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    Attentional guidance by relative features: behavioral and electrophysiological evidence

    Schönhammer, J.G. and Grubert, Anna and Kerzel, D. and Becker, S.I. (2016) Attentional guidance by relative features: behavioral and electrophysiological evidence. Psychophysiology 53 (7), pp. 1074-1083. ISSN 0048-5772.

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    Abstract

    Our ability to select task-relevant information from cluttered visual environments is widely believed to be due to our ability to tune attention to the particular elementary feature values of a sought-after target (e.g., red, orange, yellow). By contrast, recent findings showed that attention is often tuned to feature relationships, that is, features that the target has relative to irrelevant features in the context (e.g., redder, yellower). However, the evidence for such a relational account is so far exclusively based on behavioral measures that do not allow a safe inference about early perceptual processes. The present study provides a critical test of the relational account, by measuring an electrophysiological marker in the EEG of participants (N2pc) in response to briefly presented distractors (cues) that could either match the physical features of the target or its relative features. In a first experiment, the target color and nontarget color were kept constant across trials. In line with a relational account, we found that only cues with the same relative color as the target were attended, regardless of whether the cues had the same physical color as the target. In a second experiment, we demonstrate that attention is biased to the exact target feature value when the target is embedded in a randomly varying context. Taken together, these results provide the first electrophysiological evidence that attention can modulate early perceptual processes differently; in a context-dependent manner versus a context-independent manner, resulting in marked differences in the range of colors that can attract attention.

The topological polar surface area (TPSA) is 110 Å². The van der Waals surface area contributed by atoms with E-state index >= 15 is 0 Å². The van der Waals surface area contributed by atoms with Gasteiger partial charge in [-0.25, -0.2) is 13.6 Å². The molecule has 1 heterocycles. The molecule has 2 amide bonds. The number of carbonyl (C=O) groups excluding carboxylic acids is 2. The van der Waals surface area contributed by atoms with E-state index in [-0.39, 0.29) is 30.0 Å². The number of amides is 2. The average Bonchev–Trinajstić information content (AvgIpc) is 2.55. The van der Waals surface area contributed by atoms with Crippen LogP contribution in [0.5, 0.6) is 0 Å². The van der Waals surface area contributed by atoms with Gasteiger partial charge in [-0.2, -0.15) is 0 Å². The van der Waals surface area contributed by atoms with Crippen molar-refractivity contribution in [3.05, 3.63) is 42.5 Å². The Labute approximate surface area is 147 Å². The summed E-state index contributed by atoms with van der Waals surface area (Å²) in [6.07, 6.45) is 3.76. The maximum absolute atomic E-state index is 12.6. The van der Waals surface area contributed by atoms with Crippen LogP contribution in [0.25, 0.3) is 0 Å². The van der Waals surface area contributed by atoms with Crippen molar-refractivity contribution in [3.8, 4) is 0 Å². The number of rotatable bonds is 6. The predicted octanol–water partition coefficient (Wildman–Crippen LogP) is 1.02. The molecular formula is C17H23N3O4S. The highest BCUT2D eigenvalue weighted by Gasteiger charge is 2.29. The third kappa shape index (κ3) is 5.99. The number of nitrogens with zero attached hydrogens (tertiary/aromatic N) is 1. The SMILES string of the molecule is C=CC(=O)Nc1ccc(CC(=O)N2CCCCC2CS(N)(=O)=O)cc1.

Metadata

    Item Type: Article
    Keyword(s) / Subject(s): Attention, Cognitive control, Visual processes, EEG, N2pc
    School: Birkbeck Schools and Departments > School of Science > Psychological Sciences
    Depositing User: Administrator
    Date Deposited: 16 May 2016 13:49
    Last Modified: 27 Jun 2016 11:55
    URI: http://eprints.bbk.ac.uk/id/eprint/15181

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